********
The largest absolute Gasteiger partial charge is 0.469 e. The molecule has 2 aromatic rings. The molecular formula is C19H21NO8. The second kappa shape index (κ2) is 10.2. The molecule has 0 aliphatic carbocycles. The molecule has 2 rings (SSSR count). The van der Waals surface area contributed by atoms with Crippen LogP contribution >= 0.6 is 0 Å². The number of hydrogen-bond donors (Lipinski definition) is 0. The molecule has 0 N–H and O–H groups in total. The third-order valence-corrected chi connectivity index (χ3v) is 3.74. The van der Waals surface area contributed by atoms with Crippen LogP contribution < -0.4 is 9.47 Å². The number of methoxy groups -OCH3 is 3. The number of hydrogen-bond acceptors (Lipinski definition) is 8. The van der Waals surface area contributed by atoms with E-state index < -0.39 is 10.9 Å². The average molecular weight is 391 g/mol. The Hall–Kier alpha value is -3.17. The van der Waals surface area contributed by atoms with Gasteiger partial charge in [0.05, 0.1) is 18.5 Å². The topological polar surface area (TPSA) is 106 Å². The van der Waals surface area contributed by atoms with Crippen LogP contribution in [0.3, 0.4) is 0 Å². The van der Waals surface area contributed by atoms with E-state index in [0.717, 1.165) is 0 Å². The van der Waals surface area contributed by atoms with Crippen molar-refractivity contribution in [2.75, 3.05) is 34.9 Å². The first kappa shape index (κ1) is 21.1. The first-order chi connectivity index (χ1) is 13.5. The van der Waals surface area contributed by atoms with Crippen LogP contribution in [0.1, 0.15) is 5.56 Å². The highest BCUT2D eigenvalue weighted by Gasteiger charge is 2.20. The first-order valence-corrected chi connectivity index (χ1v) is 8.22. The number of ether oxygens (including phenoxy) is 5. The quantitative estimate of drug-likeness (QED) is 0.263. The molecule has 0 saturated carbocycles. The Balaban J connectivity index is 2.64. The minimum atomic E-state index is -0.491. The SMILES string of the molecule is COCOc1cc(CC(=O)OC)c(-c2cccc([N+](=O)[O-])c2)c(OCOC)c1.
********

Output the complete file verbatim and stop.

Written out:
The largest absolute Gasteiger partial charge is 0.469 e. The molecule has 2 aromatic rings. The molecular formula is C19H21NO8. The second kappa shape index (κ2) is 10.2. The molecule has 0 aliphatic carbocycles. The molecule has 2 rings (SSSR count). The van der Waals surface area contributed by atoms with Crippen LogP contribution >= 0.6 is 0 Å². The number of hydrogen-bond donors (Lipinski definition) is 0. The molecule has 0 N–H and O–H groups in total. The third-order valence-corrected chi connectivity index (χ3v) is 3.74. The van der Waals surface area contributed by atoms with Crippen LogP contribution < -0.4 is 9.47 Å². The number of methoxy groups -OCH3 is 3. The number of hydrogen-bond acceptors (Lipinski definition) is 8. The van der Waals surface area contributed by atoms with E-state index < -0.39 is 10.9 Å². The average molecular weight is 391 g/mol. The Hall–Kier alpha value is -3.17. The van der Waals surface area contributed by atoms with Gasteiger partial charge in [0.05, 0.1) is 18.5 Å². The topological polar surface area (TPSA) is 106 Å². The van der Waals surface area contributed by atoms with Crippen LogP contribution in [0.3, 0.4) is 0 Å². The van der Waals surface area contributed by atoms with E-state index in [0.717, 1.165) is 0 Å². The van der Waals surface area contributed by atoms with Crippen molar-refractivity contribution in [2.75, 3.05) is 34.9 Å². The first kappa shape index (κ1) is 21.1. The first-order chi connectivity index (χ1) is 13.5. The van der Waals surface area contributed by atoms with Crippen LogP contribution in [0.1, 0.15) is 5.56 Å². The highest BCUT2D eigenvalue weighted by Gasteiger charge is 2.20. The first-order valence-corrected chi connectivity index (χ1v) is 8.22. The number of ether oxygens (including phenoxy) is 5. The quantitative estimate of drug-likeness (QED) is 0.263. The molecule has 0 saturated carbocycles. The Balaban J connectivity index is 2.64. The minimum atomic E-state index is -0.491. The SMILES string of the molecule is COCOc1cc(CC(=O)OC)c(-c2cccc([N+](=O)[O-])c2)c(OCOC)c1.